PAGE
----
United had been built to stifle Barcelona, but that was dead from the moment that Iniesta was waved past, with a troubling lack of concern, by Anderson and Carrick, and Samuel Eto’o dropped a shoulder to trick Nemanja Vidic. Suddenly United needed a plan B. They must have mislaid it in transit.
There have been European Cup finals when the stakes have seemed almost irrationally high given the fag-paper thinness of the margins. Ask the vanquished Bayern Munich players of 1999. Ask John Terry. But this was one of the most one-sided finals in memory once Eto’o had run off in that bizarre celebration, whacking his upturned forearm like a nurse trying to get a vein to stand up so she could insert a needle.
United will feel bad enough without us blaming them for failing to make this the spectacle it might have been — but Barcelona won without needing to be near their best. Thierry Henry showed some of the elusiveness of old, Xavi and Iniesta played keep-ball, Messi showed superb footwork and headed a goal that almost mocked his stature, but they must have been surprised at United’s failure to launch a second-half charge even as Ferguson threw on substitutes.
On came Carlos Tévez at half-time, followed by Dimitar Berbatov and Paul Scholes, but this felt like a night when no combination of United’s vast resources was going to prove effective.
It is the first European Cup final they have lost and, boy, had they been value for money in the previous three. Extra time, and the genius of George Best, in 1968, the sensational scenes of the Nou Camp ten years ago and then last year’s victory over Chelsea on penalties.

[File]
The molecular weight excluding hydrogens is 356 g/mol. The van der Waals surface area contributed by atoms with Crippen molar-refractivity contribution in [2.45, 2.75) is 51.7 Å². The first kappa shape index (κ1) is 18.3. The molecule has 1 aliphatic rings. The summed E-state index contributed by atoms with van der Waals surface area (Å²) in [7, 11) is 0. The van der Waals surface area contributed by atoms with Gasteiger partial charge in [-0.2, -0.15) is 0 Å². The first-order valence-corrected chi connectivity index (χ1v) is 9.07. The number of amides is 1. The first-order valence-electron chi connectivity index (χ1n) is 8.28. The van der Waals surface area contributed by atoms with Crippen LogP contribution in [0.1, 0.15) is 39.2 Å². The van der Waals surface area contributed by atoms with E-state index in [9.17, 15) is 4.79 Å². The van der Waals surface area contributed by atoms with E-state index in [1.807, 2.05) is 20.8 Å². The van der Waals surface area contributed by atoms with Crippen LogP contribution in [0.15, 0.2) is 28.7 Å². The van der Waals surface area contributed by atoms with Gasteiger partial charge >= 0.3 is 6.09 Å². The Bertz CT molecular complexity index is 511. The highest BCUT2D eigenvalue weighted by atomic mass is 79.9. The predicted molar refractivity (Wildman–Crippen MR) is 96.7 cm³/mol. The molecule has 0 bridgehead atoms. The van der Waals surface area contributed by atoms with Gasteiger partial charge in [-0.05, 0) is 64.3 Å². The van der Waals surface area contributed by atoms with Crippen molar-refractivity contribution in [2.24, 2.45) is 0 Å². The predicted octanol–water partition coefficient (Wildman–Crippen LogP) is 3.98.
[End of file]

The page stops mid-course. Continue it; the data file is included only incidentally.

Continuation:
But last night was an occasion they will not want to dwell upon, when they found out why no team in the modern era has managed to defend the Champions League. They can console themselves — or at least try — that they were beaten by a superb side. They can say they are champions of England and, officially, the world.
But that latter title is in name only, and not for much longer. Last night Barcelona ended any argument about the greatest side on the planet — the shock for United, for all of us, was that they did it so convincingly.
I thought I heard Andy Gray saying something about the Istanbul when the scum were down 2-0. I was laughing to myself! You got to be kidding me, Andy! They got no captain last night. I saw one manure guy wearing the captain's armband but he's no captain. He couldn't got the scum to play at all. Unlike our captain marvelous! When we were down 3-0 and hope were all but faded, Stevie gave us something to cling on and we bravely put a fight and won it in Istanbul. But the scum, after 10 minutes of attacking, suddenly fades away giving Barca too much room to roam and outclass the manure midfield area. We did get our tactic wrong at the first half but we came on fighting in the second half and got what we deserved. Manure on the other hand, got their tactic wrong and still continue to play like crap!
At the end of the day, the best team wins. The most 'anticipated' game of all proved to be wrong. It was Barca's game all along after 10 minutes. Manure didn't show them who's the boss like we did in Nou Camp. They were so much inferior than the pint sized Messi. He didn't need the world best award to be the best and he showed manure scum how good he was!
Weep on Manure because there will be no final for you again!